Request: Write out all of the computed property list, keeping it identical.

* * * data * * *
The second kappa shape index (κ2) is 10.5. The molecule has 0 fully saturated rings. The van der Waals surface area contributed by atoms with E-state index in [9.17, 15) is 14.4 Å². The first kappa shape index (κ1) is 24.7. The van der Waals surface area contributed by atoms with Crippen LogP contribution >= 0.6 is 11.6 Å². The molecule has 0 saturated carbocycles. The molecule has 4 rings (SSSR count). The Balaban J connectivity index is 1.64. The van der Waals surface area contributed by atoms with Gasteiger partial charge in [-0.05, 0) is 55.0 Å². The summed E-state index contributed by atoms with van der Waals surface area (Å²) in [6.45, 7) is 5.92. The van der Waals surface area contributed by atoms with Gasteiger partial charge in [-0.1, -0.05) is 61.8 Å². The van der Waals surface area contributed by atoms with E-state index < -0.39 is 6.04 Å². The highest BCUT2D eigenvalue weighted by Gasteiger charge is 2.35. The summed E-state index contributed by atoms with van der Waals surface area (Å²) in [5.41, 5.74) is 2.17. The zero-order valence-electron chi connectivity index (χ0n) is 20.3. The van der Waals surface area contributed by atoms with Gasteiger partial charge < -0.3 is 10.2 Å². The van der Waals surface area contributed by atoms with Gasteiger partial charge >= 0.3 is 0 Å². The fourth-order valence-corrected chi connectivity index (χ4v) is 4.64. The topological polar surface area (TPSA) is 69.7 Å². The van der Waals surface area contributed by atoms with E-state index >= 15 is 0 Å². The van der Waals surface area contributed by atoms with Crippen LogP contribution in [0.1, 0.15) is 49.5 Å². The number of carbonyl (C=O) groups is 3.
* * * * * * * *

The second kappa shape index (κ2) is 10.5. The molecule has 0 fully saturated rings. The van der Waals surface area contributed by atoms with E-state index in [9.17, 15) is 14.4 Å². The first kappa shape index (κ1) is 24.7. The van der Waals surface area contributed by atoms with Crippen LogP contribution >= 0.6 is 11.6 Å². The molecule has 0 saturated carbocycles. The molecule has 4 rings (SSSR count). The Balaban J connectivity index is 1.64. The van der Waals surface area contributed by atoms with Gasteiger partial charge in [-0.05, 0) is 55.0 Å². The summed E-state index contributed by atoms with van der Waals surface area (Å²) in [6.45, 7) is 5.92. The van der Waals surface area contributed by atoms with Gasteiger partial charge in [-0.1, -0.05) is 61.8 Å². The van der Waals surface area contributed by atoms with E-state index < -0.39 is 6.04 Å². The highest BCUT2D eigenvalue weighted by Gasteiger charge is 2.35. The summed E-state index contributed by atoms with van der Waals surface area (Å²) in [5.41, 5.74) is 2.17. The zero-order valence-electron chi connectivity index (χ0n) is 20.3. The van der Waals surface area contributed by atoms with Gasteiger partial charge < -0.3 is 10.2 Å². The van der Waals surface area contributed by atoms with Gasteiger partial charge >= 0.3 is 0 Å². The fourth-order valence-corrected chi connectivity index (χ4v) is 4.64. The topological polar surface area (TPSA) is 69.7 Å². The van der Waals surface area contributed by atoms with E-state index >= 15 is 0 Å². The van der Waals surface area contributed by atoms with Crippen LogP contribution in [0.1, 0.15) is 49.5 Å². The number of carbonyl (C=O) groups is 3.